When more people have access to the site, protecting the valuables that survived a fire becomes more of a concern. Theft of even the smallest item can impede evidence continuity in a case. If an insured wants to return to a scene to recover belongings, their every move must be authorized and recorded, to protect evidence for court. A well-secured scene ensures all items remain onsite and undisturbed until the insurance investigation is complete. A security presence also deters intruders who could be injured and become a liability risk.

Posted in: Uncategorized

Leave a Comment (0) →

Fire Scene Security: The Importance of Preserving the Continuity of Evidence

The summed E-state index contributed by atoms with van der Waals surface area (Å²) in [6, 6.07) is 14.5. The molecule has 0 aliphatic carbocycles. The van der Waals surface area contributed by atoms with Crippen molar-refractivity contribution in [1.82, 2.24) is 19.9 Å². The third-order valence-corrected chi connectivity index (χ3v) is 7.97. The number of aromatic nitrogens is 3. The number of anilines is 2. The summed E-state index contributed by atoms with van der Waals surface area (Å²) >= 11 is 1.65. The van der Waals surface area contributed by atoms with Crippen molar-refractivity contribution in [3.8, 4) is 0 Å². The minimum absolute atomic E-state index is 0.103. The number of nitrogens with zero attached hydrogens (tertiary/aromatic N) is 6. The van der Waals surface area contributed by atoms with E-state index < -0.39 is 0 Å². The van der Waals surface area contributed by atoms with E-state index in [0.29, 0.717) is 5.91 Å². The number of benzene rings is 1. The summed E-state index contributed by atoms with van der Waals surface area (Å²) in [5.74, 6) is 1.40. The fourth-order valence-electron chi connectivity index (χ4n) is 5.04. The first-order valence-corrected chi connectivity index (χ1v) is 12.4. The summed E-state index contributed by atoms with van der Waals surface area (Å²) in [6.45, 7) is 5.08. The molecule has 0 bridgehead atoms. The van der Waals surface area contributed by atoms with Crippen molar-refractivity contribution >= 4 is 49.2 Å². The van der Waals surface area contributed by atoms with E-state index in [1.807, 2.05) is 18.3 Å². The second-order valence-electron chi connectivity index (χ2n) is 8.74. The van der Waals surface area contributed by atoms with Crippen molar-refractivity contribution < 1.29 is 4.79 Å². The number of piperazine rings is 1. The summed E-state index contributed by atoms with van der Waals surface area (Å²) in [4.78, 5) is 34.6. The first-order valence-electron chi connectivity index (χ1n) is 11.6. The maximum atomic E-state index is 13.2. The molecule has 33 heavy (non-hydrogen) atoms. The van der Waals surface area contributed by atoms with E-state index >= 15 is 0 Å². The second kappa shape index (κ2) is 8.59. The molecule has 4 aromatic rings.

Public safety is but one reason to have good, attentive security personnel guard a fire scene once authorities wrap up. Evidence that could be critical to a claim adjuster’s case is also at stake. Since the fire-fighter’s suppression of the blaze itself has already contributed to the demise of evidence, it is even more imperative to protect what is left. The issue of diligently protecting evidence in the interest of insurers is a relatively recent concern. Several court cases in Canada and the United States have penalized insurance companies for a lack of due diligence in protecting evidence, which ended in bad-faith judgements against insurers. In Canada, industry specialists point to an award against Pilot Insurance for $1 million in punitive damages for bad faith in refusing to pay out on a Haliburton family’s home, in part due to the company’s failure to produce credible evidence to support its suspicion of arson. In the United States, a number of similar rulings, along with a heightened concern over fire scene management in general, led to the release of the 79-page Fire and Arson Scene Evidence: A Guide for Public Safety Personnel. In the guide’s preface, Janet Reno, U.S attorney general at the time of its publication, writes: “Actions taken at the outset of an investigation at a fire and arson scene can play a pivotal role in the resolution of a case.” She continues, “Careful, thorough investigation is key to ensuring that potential physical evidence is not tainted or destroyed or potential witnesses overlooked.”